Sen. Sally Ann Gonzales, D-Tucson, told of a family member who was victimized as a child, as did Sen. Heather Carter, R-Cave Creek.
And Sen. Victoria Steele, D-Tucson, took to the Senate floor during debate on the measure to detail how had she had been raped repeatedly as a child by her grandfather.
“I didn’t know it wasn’t my fault,” she told colleagues. “It wasn’t until I was in my 40s I realized I was not his only victim.”
But much of the push came from Bridie Farrell, a former speed skating champion who came to Phoenix to testify about how, at age 15, she was sexually assaulted by a much older silver Olympic medalist while at a training facility. She said it took her years to come to terms with what happened to her.
Farrell said the ability to pursue not just those who committed the abuse but those who knew is critical.
“Survivors don’t want to take down the LDS church or the Catholic Church or the Boy Scouts or, my case, the United States Olympic Committee,” she told those at the 2019 signing ceremony.
“We want to ensure that no child has to go through what we went through,” Farrell said. “And that’s all this has been about from the very beginning.”
Farrell herself got to take advantage of a similar change in law enacted in 2019 by New York lawmakers, filing suit against the U.S. Olympic and Paralympic Committee and her alleged abuser, four-time Olympian Andy Gabel.
Senate President Karen Fann, R-Prescott, said those who opposed the initial plan were not trying to protect abusers but simply wanted a question of balance and an opportunity for those accused of abusing children years ago to defend themselves.
Fann, a former mayor, worried that someone could approach a city and claim he or she was molested 40 years ago at a community pool.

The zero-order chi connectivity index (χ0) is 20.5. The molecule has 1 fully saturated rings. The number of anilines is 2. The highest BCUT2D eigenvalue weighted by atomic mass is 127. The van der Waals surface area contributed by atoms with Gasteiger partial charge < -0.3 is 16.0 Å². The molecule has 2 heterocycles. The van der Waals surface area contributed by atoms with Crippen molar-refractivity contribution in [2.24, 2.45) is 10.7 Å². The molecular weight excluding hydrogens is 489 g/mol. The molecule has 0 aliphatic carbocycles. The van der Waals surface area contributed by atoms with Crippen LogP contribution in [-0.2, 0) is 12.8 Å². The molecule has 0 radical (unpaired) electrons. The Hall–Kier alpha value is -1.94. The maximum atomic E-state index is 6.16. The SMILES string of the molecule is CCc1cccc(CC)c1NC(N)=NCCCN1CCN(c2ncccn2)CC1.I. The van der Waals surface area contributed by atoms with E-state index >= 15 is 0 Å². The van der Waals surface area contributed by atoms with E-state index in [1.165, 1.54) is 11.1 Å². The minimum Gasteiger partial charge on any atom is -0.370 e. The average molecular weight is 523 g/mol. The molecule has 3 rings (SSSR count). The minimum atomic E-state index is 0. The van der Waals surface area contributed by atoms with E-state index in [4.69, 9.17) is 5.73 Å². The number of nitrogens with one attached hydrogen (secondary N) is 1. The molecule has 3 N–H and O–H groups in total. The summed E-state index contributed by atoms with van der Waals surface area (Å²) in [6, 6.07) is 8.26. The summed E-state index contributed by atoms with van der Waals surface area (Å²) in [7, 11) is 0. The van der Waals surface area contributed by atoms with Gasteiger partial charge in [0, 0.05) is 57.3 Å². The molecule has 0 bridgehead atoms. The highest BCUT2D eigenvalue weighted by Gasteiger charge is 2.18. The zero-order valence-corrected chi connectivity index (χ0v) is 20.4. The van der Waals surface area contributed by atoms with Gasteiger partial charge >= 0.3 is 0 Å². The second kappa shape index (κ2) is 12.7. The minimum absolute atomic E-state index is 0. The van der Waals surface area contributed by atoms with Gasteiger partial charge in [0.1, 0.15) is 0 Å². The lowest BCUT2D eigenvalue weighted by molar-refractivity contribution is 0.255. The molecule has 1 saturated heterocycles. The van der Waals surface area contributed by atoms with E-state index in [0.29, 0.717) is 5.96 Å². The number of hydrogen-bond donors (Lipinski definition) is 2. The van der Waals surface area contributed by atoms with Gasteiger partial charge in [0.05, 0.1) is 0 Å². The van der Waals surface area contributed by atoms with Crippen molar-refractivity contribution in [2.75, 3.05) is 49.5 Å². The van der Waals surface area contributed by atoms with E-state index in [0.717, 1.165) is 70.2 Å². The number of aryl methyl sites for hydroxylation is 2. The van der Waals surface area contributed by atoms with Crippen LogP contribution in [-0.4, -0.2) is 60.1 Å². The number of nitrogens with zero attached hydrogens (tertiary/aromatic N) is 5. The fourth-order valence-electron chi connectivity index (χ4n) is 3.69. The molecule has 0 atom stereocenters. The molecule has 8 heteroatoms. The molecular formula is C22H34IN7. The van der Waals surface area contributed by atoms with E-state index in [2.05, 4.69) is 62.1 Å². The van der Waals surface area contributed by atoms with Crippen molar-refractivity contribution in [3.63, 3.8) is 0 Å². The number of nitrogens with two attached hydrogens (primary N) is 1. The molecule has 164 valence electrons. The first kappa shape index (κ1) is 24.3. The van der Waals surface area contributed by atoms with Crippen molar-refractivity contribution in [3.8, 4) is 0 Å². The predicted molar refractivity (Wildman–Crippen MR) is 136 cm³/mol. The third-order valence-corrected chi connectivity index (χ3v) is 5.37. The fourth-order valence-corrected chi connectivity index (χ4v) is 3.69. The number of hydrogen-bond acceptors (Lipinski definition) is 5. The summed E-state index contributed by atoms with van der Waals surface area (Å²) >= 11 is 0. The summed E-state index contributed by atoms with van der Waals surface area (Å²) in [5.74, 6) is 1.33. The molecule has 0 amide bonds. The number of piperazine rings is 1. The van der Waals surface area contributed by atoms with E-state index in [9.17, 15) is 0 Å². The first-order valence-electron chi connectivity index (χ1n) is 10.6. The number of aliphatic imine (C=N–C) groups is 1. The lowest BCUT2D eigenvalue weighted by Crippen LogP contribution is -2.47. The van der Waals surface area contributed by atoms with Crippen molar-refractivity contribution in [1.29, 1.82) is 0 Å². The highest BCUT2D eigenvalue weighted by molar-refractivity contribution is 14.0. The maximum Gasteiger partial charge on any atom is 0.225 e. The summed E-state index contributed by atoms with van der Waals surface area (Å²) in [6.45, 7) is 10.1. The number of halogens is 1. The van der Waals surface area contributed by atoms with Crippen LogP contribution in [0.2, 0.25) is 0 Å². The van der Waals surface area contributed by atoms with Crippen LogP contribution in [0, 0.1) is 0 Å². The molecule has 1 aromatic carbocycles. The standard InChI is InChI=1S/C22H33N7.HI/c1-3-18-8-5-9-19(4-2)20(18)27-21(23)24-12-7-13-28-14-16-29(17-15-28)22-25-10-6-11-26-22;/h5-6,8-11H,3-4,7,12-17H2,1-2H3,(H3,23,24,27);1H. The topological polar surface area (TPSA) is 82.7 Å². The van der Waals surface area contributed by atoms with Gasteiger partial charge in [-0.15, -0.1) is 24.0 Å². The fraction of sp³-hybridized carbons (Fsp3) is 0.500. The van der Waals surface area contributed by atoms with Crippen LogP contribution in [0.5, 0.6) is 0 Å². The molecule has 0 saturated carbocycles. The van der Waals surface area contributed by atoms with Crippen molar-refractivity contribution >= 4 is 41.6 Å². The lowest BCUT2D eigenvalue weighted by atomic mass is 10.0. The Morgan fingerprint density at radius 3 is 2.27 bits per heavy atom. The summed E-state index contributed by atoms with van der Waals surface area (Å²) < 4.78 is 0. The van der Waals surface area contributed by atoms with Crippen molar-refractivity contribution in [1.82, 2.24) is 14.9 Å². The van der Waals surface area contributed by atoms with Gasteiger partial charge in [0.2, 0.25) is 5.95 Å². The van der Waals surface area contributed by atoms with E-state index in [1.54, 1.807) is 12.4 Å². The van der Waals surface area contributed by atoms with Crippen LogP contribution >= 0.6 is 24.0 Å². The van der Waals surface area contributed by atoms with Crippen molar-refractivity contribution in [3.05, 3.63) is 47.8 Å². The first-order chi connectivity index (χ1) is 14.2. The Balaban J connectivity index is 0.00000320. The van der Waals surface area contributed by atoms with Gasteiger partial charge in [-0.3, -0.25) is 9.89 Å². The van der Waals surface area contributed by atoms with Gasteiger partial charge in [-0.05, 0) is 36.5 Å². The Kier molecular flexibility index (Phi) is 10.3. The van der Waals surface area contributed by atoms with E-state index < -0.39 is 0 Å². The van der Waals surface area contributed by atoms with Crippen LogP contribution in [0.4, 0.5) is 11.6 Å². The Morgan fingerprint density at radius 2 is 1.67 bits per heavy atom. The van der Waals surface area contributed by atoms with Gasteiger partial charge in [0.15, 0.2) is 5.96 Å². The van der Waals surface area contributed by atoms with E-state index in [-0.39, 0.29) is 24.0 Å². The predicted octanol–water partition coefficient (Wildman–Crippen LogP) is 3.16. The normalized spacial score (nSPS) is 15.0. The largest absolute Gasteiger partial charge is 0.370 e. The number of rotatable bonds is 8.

“How does a municipality possibly defend that,” she said.
“The employees are long gone, there’s no way to prove that it ever happen,” Fann explained as the bill was being debated. “What happens is the insurance companies say, ‘We’re going to settle out of court because we’re not going to spend a half a million dollars trying to defend something that we cannot prove.”
Despite the unanimous vote, the process of getting there did leave some hard feelings.
“I have been threatened personally and politically,” Carter said about her refusal to vote for the budget until lawmakers agreed to make major changes in the time limits for victims to sue. And Sen. Sylvia Allen, R-Snowflake, lashed out at Carter and Boyer for taking that stance, saying they were holding the Legislature hostage.
Carter conceded her role in delaying adoption of the budget. But she had no apology, accusing those who pressured her of using “school yard bully tactics.”
“Nothing that we have experienced the past two weeks comes even remotely close to what a victim of child sexual abuse experiences,” she said. “That’s why I held out.”
In the end, even Gov. Doug Ducey found the issue so important he agreed to a signing ceremony at the Capitol less than 24 hours after the final compromise was unanimously approved.
“This we know: Victims need time, time to process, time to understand what has happened and to come forward,” he said. “And they deserve the ability to come forward.”